If you could choose a film or TV show to be a part of musically and/or be in, what would it be and why? —Kristy O’Regan
I would have loved to have been in Game of Thrones. I really love fantasy worlds, you know? Also Westworld. I like the idea of letting a certain different character out of yourself. There’s that thing, you know, when you’re a child — maybe you want to be a cowboy and then play a certain kind of character in a different world and let that out of your personality.
What’s your reaction to female fans who are charmed by your looks or admire your guitar skills? —Romelia S.
I mean, what would you feel? You feel pretty good. If someone thinks you’re beautiful then that’s really cool! I’d like people to know me as well — my personality — know I’m not an asshole, you know?
What’s your favorite Rammstein song to perform live? —Ollie Cowley
Well, that’s an easy one to answer, and probably the one most people might have guessed as well. “Du Hast.”
How the hell do you get your hair so perfect? —Gracey Lacey
Ha! That’s an interesting question. It’s like with everything — a lot of rehearsing!
Why do you choose red and black in your videos and on the Rammstein tours? —Rammses Muñoz
Well, red and black symbolize one side and the other — a balance, dark and light. Rather than black and white, I like black and red where the red is love, life and blood, and the black is darkness.
You seem to have found a happy work-life balance. What’s your secret? —Victoria Lynne Dershem
I don’t think it is that balanced! I mean it’s tough because you subconsciously create a world as an artist and I think you can create more when you suffer! I think if I were happier, I wouldn’t write — but you can’t really change that. It’s complicated to find the right balance between being miserable and writing — and getting out there and living. It is very difficult.
If you were to compare the limitless freedom of Emigrate and the democracy of Rammstein, which one do you think works best with your own creativity? —Eda Adalıoğlu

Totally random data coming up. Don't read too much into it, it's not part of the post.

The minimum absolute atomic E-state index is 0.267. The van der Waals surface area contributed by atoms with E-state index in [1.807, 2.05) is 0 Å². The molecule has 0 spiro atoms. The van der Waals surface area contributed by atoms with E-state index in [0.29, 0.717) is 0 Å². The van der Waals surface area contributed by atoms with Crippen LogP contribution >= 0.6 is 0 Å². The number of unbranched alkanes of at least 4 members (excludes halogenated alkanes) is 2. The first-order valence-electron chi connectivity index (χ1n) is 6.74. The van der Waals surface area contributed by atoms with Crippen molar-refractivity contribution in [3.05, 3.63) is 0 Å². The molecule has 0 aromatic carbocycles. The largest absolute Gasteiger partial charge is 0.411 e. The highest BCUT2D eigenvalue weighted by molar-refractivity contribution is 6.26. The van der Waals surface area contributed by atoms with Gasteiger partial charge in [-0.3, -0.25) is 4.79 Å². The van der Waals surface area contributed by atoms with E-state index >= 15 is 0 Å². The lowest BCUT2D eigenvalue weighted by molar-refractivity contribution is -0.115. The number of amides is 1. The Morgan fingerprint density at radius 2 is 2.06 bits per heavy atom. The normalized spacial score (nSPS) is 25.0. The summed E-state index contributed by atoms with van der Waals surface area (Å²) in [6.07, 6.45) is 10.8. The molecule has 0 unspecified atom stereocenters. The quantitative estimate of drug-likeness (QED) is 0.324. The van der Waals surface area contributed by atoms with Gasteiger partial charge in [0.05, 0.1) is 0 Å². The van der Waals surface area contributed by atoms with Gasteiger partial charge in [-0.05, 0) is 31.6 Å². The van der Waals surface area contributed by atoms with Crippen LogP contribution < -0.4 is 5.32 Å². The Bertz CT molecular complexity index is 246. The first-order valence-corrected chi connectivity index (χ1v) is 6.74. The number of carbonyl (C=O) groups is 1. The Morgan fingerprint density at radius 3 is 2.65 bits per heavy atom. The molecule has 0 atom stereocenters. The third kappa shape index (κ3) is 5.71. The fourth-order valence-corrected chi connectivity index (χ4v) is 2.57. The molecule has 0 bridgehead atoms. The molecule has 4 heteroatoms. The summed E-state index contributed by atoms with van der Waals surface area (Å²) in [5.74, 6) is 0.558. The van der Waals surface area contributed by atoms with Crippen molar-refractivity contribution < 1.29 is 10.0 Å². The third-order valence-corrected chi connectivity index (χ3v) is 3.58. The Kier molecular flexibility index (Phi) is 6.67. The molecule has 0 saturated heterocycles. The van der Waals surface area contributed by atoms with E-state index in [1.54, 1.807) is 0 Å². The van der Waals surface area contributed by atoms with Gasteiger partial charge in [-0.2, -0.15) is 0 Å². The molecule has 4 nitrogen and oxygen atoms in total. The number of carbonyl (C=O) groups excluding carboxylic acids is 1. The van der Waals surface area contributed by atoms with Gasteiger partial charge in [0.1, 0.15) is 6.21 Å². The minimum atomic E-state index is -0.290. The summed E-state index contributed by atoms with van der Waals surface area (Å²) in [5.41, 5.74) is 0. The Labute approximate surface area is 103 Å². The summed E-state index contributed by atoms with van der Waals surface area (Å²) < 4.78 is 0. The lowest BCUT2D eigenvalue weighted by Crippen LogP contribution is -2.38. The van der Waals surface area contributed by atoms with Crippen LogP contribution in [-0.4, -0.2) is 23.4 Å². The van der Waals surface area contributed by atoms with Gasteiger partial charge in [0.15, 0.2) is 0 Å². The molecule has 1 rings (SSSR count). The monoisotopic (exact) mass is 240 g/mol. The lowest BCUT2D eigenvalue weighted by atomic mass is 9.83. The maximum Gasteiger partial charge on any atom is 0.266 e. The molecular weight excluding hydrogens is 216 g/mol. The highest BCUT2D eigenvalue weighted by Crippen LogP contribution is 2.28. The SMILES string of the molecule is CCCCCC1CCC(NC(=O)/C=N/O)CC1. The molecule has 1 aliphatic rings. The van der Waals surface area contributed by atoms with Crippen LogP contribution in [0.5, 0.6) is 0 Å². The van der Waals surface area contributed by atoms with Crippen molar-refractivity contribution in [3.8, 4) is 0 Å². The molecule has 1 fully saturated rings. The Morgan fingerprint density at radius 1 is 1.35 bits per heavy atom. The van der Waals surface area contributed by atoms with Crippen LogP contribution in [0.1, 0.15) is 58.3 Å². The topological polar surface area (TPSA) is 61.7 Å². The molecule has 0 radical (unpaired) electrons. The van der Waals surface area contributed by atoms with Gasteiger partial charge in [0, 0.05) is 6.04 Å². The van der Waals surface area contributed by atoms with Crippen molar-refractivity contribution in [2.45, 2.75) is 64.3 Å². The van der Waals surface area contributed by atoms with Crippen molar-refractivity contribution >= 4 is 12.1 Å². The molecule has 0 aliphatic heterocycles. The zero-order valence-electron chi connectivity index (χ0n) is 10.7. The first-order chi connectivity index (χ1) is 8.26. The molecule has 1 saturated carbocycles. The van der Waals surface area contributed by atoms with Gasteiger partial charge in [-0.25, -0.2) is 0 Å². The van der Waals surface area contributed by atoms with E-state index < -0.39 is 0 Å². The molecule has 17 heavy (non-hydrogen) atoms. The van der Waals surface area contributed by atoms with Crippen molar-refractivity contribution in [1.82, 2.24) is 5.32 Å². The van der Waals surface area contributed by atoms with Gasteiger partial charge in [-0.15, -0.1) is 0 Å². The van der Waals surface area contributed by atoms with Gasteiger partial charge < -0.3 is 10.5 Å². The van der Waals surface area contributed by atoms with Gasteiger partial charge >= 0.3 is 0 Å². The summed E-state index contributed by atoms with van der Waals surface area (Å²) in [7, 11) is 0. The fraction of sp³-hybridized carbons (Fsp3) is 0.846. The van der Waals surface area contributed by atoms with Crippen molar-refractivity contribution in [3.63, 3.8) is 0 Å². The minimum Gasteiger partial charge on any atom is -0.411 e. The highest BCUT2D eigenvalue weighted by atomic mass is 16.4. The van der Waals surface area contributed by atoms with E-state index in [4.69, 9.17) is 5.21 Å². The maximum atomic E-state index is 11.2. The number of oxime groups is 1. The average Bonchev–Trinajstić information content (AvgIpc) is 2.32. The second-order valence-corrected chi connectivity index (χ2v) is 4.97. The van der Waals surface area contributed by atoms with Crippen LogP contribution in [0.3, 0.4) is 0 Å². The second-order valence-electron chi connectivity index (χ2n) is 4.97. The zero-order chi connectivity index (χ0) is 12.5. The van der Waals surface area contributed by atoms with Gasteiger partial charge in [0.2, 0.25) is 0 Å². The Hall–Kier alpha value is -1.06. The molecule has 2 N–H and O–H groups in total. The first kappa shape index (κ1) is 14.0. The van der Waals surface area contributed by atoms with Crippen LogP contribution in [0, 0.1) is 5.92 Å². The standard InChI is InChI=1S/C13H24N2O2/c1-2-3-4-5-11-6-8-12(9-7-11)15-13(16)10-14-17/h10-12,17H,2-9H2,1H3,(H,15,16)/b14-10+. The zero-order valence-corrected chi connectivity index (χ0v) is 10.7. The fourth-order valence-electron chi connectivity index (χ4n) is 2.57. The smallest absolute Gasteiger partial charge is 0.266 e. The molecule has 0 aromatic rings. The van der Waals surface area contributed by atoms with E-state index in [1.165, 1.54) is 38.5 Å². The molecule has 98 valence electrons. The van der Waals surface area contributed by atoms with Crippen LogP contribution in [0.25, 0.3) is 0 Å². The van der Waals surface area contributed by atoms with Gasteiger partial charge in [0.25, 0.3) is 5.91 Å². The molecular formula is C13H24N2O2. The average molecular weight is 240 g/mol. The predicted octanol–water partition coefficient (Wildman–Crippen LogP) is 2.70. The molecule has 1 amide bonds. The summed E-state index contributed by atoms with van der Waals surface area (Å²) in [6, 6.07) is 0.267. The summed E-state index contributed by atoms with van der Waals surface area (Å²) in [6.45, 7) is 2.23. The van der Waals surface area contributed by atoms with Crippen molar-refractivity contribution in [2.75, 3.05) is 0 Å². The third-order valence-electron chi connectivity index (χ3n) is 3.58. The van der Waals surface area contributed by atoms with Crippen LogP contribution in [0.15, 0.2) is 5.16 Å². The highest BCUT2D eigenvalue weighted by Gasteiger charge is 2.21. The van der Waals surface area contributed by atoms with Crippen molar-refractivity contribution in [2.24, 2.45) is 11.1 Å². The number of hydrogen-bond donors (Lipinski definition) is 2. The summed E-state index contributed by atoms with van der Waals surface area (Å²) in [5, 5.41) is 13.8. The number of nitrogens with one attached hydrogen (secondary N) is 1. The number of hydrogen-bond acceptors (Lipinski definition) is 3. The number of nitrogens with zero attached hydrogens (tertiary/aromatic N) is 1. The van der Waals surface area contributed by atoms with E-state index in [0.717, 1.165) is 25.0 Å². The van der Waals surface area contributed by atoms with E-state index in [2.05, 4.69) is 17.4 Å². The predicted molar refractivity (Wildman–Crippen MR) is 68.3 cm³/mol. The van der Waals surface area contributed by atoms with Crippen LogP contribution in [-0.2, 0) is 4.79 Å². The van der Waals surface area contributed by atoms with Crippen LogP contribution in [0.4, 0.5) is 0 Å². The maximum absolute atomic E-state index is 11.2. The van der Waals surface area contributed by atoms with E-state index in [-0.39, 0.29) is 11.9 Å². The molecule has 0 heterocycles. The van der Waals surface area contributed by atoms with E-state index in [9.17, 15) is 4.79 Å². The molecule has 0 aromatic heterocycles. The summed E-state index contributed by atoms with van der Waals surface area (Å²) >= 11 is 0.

Hmmm. I would say Emigrate. Nothing is black and white — there’s always a lot of gray zones — but just for me as the person who creates a certain vision in Emigrate, I kind of work as a team leader. In Emigrate I feel much more capable to work for the song, but in Rammstein we have to allow for everybody’s egos, which might not always serve the song best. I like to have a vision. I still need the ideas of people, but ultimately in Emigrate I have the last word and that actually gives me the freedom to step back, and in some ways perhaps be more of a team player than in Rammstein.
Would you consider recording a track in a language other than English or German? —Kamil Kwiatkowski
I’m very open to that kind of thing. For example, I really love French culture and I was thinking that it would be cool to record in French.
Do you like to be in Berlin or New York when you are creating music? —Mark Ellmore
I like to create more in New York than in Berlin. I’ve been living back in Berlin since 2011. When my child was born, I made a decision to raise my child in Berlin rather than New York.
In the Rammstein performance where everyone was pulled off stage except you and Schneider, you were wearing a white dress. Why the dress? —Dani Lawson
Because I’m always trying to do something different from everybody else!
Back in 2016, you sold a large collection of some of your old ESP instruments, including the two rare 901 models used to record the earliest Rammstein work. Why did you sell them? —Skyler Jade
I kind of realized that having a lot of stuff makes me very unhappy. One of the things I like to do is get rid of stuff, which includes guitars. I’m not a guy that would collect like a hundred guitars, so I’m happy to sell them.
How do you find inspiration to write your lyrics and riffs? —Freddie Shawna Fahrouka Svenja Hieko Oldman-Wolf
Curiosity — to stay open, to stay out of the comfort zone, travel, watch a lot of movies and to get fucked up!
Has becoming older and wiser made it harder or easier for you to be creative? —Femke Van Havermaet
Good question! I think you evolve as a songwriter. I think you kind of “catch” a song from the universe, but the longer you’ve been writing songs, the better your skills are in showing you how to make that idea become something fully formed. A song seems to have its own life, and I’ve learned not to force the song too much but to let it take me where it wants to go. I would say it’s actually easier for me to write as I get older, as I have more experiences to draw on and more experience in how to make a song work — knowing when it’s time to stop adding things and let the song breathe. However, there’s a naivete at the beginning that you may lose as you get older. Maybe the hardest part as you become older and wiser is to not let yourself get stuck in your comfort zone and not become too predictable.